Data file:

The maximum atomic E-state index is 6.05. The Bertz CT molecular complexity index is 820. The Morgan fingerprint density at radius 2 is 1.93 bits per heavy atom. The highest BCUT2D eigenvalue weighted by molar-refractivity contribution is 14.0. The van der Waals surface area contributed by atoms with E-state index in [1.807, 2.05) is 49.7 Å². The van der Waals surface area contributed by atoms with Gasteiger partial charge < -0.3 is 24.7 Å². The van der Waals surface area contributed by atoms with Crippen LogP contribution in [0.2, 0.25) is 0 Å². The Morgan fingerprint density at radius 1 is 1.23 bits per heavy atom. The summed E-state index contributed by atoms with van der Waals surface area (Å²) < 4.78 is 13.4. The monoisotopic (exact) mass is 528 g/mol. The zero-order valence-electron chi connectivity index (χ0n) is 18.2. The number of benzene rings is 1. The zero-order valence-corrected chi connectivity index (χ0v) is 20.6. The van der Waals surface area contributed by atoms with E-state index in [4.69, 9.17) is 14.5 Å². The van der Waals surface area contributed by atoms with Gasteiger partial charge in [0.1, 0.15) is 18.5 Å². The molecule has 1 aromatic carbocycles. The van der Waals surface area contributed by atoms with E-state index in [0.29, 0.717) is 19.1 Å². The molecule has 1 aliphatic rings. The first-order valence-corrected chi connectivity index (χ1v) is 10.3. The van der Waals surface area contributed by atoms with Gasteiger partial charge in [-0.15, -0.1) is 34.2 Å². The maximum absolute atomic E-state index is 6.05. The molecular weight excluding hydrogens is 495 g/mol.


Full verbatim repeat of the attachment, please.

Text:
The maximum atomic E-state index is 6.05. The Bertz CT molecular complexity index is 820. The Morgan fingerprint density at radius 2 is 1.93 bits per heavy atom. The highest BCUT2D eigenvalue weighted by molar-refractivity contribution is 14.0. The van der Waals surface area contributed by atoms with E-state index in [1.807, 2.05) is 49.7 Å². The van der Waals surface area contributed by atoms with Gasteiger partial charge < -0.3 is 24.7 Å². The van der Waals surface area contributed by atoms with Crippen LogP contribution in [0.2, 0.25) is 0 Å². The Morgan fingerprint density at radius 1 is 1.23 bits per heavy atom. The summed E-state index contributed by atoms with van der Waals surface area (Å²) < 4.78 is 13.4. The monoisotopic (exact) mass is 528 g/mol. The zero-order valence-electron chi connectivity index (χ0n) is 18.2. The number of benzene rings is 1. The zero-order valence-corrected chi connectivity index (χ0v) is 20.6. The van der Waals surface area contributed by atoms with E-state index in [4.69, 9.17) is 14.5 Å². The van der Waals surface area contributed by atoms with Gasteiger partial charge in [0.1, 0.15) is 18.5 Å². The molecule has 1 aromatic carbocycles. The van der Waals surface area contributed by atoms with E-state index in [0.29, 0.717) is 19.1 Å². The molecule has 1 aliphatic rings. The first-order valence-corrected chi connectivity index (χ1v) is 10.3. The van der Waals surface area contributed by atoms with Gasteiger partial charge in [-0.15, -0.1) is 34.2 Å². The maximum absolute atomic E-state index is 6.05. The molecular weight excluding hydrogens is 495 g/mol.